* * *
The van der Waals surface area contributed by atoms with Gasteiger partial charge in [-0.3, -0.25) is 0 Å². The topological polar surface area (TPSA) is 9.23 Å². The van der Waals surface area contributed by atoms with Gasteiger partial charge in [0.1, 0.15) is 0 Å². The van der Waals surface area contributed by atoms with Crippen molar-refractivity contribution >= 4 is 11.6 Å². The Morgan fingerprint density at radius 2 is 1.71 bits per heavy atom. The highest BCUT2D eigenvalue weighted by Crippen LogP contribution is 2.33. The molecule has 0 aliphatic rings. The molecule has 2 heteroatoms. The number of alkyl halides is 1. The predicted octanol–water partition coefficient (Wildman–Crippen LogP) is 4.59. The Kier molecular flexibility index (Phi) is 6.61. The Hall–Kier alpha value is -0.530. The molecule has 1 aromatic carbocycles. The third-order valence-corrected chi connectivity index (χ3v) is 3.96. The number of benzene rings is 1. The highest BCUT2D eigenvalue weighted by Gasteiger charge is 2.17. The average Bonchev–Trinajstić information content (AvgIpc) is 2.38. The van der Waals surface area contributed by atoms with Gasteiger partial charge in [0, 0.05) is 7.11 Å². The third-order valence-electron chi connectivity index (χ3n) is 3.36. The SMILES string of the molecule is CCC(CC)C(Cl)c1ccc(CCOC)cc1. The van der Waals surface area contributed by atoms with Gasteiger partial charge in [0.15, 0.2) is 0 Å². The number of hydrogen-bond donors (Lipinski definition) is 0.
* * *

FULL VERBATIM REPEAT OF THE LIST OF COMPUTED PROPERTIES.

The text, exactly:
The van der Waals surface area contributed by atoms with Gasteiger partial charge in [-0.3, -0.25) is 0 Å². The topological polar surface area (TPSA) is 9.23 Å². The van der Waals surface area contributed by atoms with Gasteiger partial charge in [0.1, 0.15) is 0 Å². The van der Waals surface area contributed by atoms with Crippen molar-refractivity contribution >= 4 is 11.6 Å². The Morgan fingerprint density at radius 2 is 1.71 bits per heavy atom. The highest BCUT2D eigenvalue weighted by Crippen LogP contribution is 2.33. The molecule has 0 aliphatic rings. The molecule has 2 heteroatoms. The number of alkyl halides is 1. The predicted octanol–water partition coefficient (Wildman–Crippen LogP) is 4.59. The Kier molecular flexibility index (Phi) is 6.61. The Hall–Kier alpha value is -0.530. The molecule has 1 aromatic carbocycles. The third-order valence-corrected chi connectivity index (χ3v) is 3.96. The number of benzene rings is 1. The highest BCUT2D eigenvalue weighted by Gasteiger charge is 2.17. The average Bonchev–Trinajstić information content (AvgIpc) is 2.38. The van der Waals surface area contributed by atoms with Gasteiger partial charge in [0, 0.05) is 7.11 Å². The third-order valence-electron chi connectivity index (χ3n) is 3.36. The SMILES string of the molecule is CCC(CC)C(Cl)c1ccc(CCOC)cc1. The van der Waals surface area contributed by atoms with Gasteiger partial charge in [0.15, 0.2) is 0 Å². The number of hydrogen-bond donors (Lipinski definition) is 0.